Thursday, April 28, 2011

Looking for Leibl

There is a photo that haunted my childhood. It was a photo of our extended family, taken by our aunt, during a visit back to her childhood home in Poland. Twenty or thirty people, ranging in age from toddlers to the elderly, posing formally, with the patriarch, my great-grandfather Reuven Zylberkant, seated in the middle. Everyone in this photo was related to me, and everyone in this photo, except for my aunt, who returned soon after to the U.S., was killed in the Holocaust.
In my memory, the picture was large, taking up the entire mantle piece of the fireplace, where – in my memory – it sat for years. Many years later, when I mentioned this to my father, he said that the photo was not that large, and was only displayed for a few months. But it haunted me – these people who had disappeared, this image of the old country, all this family I never knew. But mostly it haunted me that so many lives had been taken so quickly, that they all posed for this picture thinking that life would continue as they had always known it, but within a few years, they, and their village, and the entire Jewish way of life there, were gone, simply gone, destroyed by an evil I could never understand.
Recently, another photo has come to haunt me. When my son was born 5 years ago, I wanted to continue the Jewish tradition of naming him in memory of family members who had died. But there were already other children named for all of my grandparents. I asked my father – who had spent decades researching the family history – if there were any family members who had not been remembered in this way, any family names that had disappeared in the Holocaust and were no longer in use. He mentioned Leibl, my grandmother’s brother. Since I had been named for this grandmother – Chai Gittel – it seemed fitting to name my child for her lost brother. And so we gave him the middle name of “Ari”, the Hebrew translation of Leibl (Lion).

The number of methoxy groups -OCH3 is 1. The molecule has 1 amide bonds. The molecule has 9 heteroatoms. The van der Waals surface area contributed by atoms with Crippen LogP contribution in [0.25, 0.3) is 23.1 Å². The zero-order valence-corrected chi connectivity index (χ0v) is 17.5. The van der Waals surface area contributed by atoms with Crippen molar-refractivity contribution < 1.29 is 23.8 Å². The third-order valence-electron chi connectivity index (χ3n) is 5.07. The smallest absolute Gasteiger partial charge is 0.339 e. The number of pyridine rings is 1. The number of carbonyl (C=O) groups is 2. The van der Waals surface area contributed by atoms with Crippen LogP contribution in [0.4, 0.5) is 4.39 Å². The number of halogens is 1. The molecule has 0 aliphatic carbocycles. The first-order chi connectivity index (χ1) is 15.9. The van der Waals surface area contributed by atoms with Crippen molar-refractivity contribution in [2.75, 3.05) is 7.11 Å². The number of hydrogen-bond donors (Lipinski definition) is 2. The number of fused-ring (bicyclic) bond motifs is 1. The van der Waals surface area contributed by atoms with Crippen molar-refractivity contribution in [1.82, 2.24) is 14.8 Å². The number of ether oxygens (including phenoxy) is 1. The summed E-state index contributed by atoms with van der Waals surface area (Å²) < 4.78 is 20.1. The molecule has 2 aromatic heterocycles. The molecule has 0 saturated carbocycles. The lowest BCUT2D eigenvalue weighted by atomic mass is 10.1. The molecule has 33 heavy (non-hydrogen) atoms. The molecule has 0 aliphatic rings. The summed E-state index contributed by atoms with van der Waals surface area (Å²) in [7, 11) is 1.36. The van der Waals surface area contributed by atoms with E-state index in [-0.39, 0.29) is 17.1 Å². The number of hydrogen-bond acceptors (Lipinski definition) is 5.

I remembered vaguely hearing of this great-Uncle before, but I confess I wasn’t paying that much attention. I knew that he was my grandmother’s brother, and that he had been killed in the Holocaust. Now that my child carried his name, I asked for more details. I learned that we knew little: Leibl was my grandmother’s brother, possibly her twin. Their mother died when they were young, and they were raised by other relatives, most likely separately. When the war broke out, Leibl was living in Warsaw, with his wife and seven children, working for a newspaper. At some point, the letters stopped coming, and they were all assumed to be dead.
To my great surprise, I also discovered that my Aunt (my father’s other sister) had a picture that she thought was Leibl, his wife and three of their children. Two things are particularly striking to me about this picture: the babies look so much like the baby picture of my own father, and Leibl looks like a man with some resources, he wears a well-cared-for suit, there is a confidence in his expression, he is a man comfortable with himself and comfortable with his place in society. This is so different than the few photos of my grandmother, who always looks sad and beaten down by life.
And I realized that I want to know more about these two siblings – my grandmother, whose name I carry, and her brother, whose name my son carries - who they were, how they lived, what happened to them. I want to know how they disappeared, but more than how they died, I want to know how they lived.
I’ll share what I learn in this blog, so that the family history will be recorded, and because others might find it interesting also.